April 30, 2009
Indiana Legislators Applauded for Passing Protections for Man's Best Friend
The Humane Society of the United States applauds members of the Indiana Senate and House for passing new legislation (H.E.A. 1468) that provides upgraded penalties for animal abuse, and basic care standards for dogs at large-scale production facilities known as puppy mills. The bill was sponsored by Rep. Linda Lawson, D-Hammond.
The House had overwhelmingly approved Rep. Lawson's more comprehensive version of the bill, but Sen. Brent Steele, R-Bedford, fought to weaken the measure in the Senate on behalf of puppy mill interests. A conference committee reached a compromise last night on the House and Senate versions of the bill, which passed both chambers just before the legislative session adjourned and now goes to Gov. Mitch Daniels for his signature.
"This has been one of the most frustrating, but rewarding bills that I have ever worked on," said Rep. Linda Lawson. "Puppies and dogs are better off today because we decided to make Indiana a better place for them to live. It is not as much as we wanted, but we have a frame work to start the mission of protection and safety."
Puppy mills are factory-style dog production facilities that keep dogs confined, often in squalid conditions without exercise, socialization or meaningful human interaction. Puppies from puppy mills are sold in pet stores, online and directly to consumers with little to no regard for the dogs' health, genetic history or future welfare. Meanwhile, the parent dogs are often forced to live their entire lives in small cages, only to be destroyed or discarded when they can no longer churn out puppies.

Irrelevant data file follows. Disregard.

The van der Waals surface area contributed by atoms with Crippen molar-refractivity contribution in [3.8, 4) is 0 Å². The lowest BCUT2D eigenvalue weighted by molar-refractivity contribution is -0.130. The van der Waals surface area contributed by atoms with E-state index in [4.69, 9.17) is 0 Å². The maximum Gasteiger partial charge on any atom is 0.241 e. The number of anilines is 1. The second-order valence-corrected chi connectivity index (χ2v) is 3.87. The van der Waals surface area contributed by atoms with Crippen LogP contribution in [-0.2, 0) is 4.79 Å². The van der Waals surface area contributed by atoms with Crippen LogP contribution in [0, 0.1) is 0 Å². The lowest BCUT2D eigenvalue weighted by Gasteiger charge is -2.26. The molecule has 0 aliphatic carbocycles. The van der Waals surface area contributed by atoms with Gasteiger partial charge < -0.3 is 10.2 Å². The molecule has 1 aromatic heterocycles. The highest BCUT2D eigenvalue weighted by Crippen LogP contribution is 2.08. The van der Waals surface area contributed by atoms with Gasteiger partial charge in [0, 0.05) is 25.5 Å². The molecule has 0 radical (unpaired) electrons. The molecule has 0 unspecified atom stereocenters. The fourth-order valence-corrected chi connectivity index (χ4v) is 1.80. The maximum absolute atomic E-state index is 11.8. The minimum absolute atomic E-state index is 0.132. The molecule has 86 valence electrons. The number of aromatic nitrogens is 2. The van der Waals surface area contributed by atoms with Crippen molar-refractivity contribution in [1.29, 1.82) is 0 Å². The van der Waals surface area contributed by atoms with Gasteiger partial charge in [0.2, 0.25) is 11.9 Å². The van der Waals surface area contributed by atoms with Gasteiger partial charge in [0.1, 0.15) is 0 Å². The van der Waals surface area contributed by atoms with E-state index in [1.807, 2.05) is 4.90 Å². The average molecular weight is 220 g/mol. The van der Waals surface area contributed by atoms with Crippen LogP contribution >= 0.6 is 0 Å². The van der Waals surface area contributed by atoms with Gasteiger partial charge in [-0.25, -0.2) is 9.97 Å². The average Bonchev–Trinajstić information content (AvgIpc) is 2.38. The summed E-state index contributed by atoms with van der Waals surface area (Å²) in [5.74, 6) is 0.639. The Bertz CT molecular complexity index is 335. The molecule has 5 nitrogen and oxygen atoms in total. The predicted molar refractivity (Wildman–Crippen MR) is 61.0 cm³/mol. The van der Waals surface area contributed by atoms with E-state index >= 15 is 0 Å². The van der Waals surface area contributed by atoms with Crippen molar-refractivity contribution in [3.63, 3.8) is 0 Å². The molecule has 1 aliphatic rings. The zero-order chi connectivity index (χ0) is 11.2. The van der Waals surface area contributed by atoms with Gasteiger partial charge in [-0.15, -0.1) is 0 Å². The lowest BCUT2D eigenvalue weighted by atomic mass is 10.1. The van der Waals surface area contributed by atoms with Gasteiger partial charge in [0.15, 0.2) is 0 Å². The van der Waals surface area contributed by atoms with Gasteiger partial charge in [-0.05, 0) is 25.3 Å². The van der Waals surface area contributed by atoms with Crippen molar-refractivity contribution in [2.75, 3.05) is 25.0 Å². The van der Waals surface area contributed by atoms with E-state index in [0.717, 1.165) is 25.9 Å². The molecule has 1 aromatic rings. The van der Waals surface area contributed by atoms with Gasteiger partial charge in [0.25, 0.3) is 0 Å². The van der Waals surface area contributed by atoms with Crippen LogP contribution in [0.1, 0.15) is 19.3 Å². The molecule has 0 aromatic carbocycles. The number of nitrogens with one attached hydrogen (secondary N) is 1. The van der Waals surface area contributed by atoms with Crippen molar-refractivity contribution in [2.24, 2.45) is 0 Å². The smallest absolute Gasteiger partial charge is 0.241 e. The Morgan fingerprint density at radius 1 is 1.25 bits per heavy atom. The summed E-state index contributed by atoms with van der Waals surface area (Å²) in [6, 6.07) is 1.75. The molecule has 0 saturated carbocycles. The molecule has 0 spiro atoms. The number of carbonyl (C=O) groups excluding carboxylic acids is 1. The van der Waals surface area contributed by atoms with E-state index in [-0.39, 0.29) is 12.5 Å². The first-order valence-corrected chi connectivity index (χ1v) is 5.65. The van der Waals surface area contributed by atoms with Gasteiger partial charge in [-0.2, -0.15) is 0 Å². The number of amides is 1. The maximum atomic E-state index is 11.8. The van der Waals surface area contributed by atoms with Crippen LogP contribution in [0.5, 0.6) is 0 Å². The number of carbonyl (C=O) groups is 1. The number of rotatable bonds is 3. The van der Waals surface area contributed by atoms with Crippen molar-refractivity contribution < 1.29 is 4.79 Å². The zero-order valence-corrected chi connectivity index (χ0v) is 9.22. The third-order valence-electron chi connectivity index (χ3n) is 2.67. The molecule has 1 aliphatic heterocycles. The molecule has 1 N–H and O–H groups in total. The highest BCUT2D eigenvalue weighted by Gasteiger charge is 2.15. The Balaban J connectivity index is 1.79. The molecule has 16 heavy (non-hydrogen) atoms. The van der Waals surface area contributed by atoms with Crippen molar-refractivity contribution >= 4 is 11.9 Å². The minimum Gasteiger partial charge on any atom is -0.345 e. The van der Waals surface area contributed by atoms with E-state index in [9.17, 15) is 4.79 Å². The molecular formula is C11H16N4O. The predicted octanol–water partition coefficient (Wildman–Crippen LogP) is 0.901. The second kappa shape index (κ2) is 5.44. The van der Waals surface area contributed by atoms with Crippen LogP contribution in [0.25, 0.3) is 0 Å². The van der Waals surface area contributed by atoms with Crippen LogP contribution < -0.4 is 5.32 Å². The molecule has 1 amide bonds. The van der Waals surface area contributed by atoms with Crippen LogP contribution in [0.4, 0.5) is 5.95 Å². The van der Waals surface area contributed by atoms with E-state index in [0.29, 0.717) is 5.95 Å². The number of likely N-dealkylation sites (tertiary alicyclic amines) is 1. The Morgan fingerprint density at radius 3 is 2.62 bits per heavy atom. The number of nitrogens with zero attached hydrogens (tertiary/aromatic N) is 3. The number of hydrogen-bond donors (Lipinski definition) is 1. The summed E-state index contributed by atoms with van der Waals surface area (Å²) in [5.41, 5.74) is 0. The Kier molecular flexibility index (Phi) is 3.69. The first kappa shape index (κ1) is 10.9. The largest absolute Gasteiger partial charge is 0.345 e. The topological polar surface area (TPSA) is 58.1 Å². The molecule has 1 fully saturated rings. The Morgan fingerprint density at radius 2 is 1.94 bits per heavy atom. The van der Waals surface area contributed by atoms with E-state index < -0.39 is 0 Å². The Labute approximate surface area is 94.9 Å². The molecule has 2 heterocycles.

The new legislation requires that dogs in puppy mills be let out of their cages at least once per day for exercise, increases the minimum cage size and bans painful wire cage flooring. These protections will curb some of the worst abuses at large-scale puppy mills and do not affect responsible home breeders who already raise dogs humanely.
The bill also upgrades the Indiana animal cruelty code by strengthening penalties for animal cruelty and authorizing courts to prohibit convicted animal abusers from owning other animals in the future. And it makes it an offense to neglect animals by failing to provide them with shelter or medical treatment. Upon enactment, Indiana will join nearly 40 other states with shelter requirements in their anti-cruelty codes.
"We commend Indiana lawmakers for getting this important anti-cruelty bill over the finish line, and we especially thank Rep. Lawson for her tireless work to protect man's best friend from harm," said Anne Sterling, The HSUS' Indiana state director. "The anti-cruelty laws of a state are a reflection of our basic values and these reforms represent a measurable step forward for Hoosiers and our animals."
To learn more about puppy mills, visit humanesociety.org/puppymills.
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The Humane Society of the United States is the nation's largest animal protection organization — backed by 11 million Americans, or one of every 28. For more than a half-century, The HSUS has been fighting for the protection of all animals through advocacy, education and hands-on programs. Celebrating animals and confronting cruelty — On the web at humanesociety.org.